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Title:The U.S. Prison Population and Punitive Policies: Racial Disparities Among State Prisoners
Author(s):Lopez, Sandra M.
Contributor(s):Sandefur, Rebecca
Abstract:The U.S incarceration rate is the highest in the world. Many of the U.S state prison systems are overcrowded at levels over 140% the intended capacity. This massive overcrowding is correlated with punitive policies that lead to longer prison sentence terms and disproportionately affect poor and minority populations-- especially African Americans, who are incarcerated at a rate of over 3,000 per 100,000 in the population. This paper reports on a state level analysis using data on the prison populations and state policies on sentencing and felon discrimination. Data came from the U.S. Department of Justice’s Bureau of Justice Statistics. I analyzed how racial disparities and overcrowded prison systems are affected by crime and punishment policies like three-strikes-laws, truth-in-sentencing, abolished parole, felon employment discrimination, and felon disenfranchisement within the U.S. I determined that states with the same levels of overcrowding but differing levels of racial disparity differ in their use of punitive policies and are thus more punitive because of their greater racial disparity. This research focused on inequality, criminal justice institutions, and punitive policies within the U.S criminal justice system.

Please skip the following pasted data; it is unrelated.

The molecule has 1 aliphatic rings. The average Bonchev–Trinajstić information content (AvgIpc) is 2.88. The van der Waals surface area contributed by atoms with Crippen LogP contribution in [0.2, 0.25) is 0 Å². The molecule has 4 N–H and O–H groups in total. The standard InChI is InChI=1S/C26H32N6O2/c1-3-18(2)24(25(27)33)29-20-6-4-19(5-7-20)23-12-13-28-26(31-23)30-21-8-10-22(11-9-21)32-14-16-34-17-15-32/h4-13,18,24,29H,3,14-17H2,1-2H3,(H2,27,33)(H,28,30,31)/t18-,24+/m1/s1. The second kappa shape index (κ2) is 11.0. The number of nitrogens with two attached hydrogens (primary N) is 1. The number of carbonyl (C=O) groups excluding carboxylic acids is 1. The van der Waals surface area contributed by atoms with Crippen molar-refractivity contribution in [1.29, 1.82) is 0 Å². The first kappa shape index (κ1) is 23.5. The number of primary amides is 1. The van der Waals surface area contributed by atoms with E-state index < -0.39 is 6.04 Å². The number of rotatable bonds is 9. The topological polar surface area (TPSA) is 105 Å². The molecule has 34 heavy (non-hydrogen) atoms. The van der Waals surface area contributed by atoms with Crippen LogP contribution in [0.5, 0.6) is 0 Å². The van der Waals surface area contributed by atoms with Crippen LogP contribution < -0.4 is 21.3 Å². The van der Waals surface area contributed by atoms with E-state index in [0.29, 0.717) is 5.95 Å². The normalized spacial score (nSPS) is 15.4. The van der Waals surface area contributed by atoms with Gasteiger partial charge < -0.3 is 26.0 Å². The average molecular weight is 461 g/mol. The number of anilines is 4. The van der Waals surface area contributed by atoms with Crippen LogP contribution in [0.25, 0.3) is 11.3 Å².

Issue Date:2013
Rights Information:Copyright 2013 Sandra M. Lopez
Date Available in IDEALS:2016-11-16

This item appears in the following Collection(s)

  • TRiO - Vol. 1, no.1 2013
    The TRiO McNair journal is a culmination of research conducted by student scholars and their facutly representatives through the Ronald E. McNair Scholars Program.

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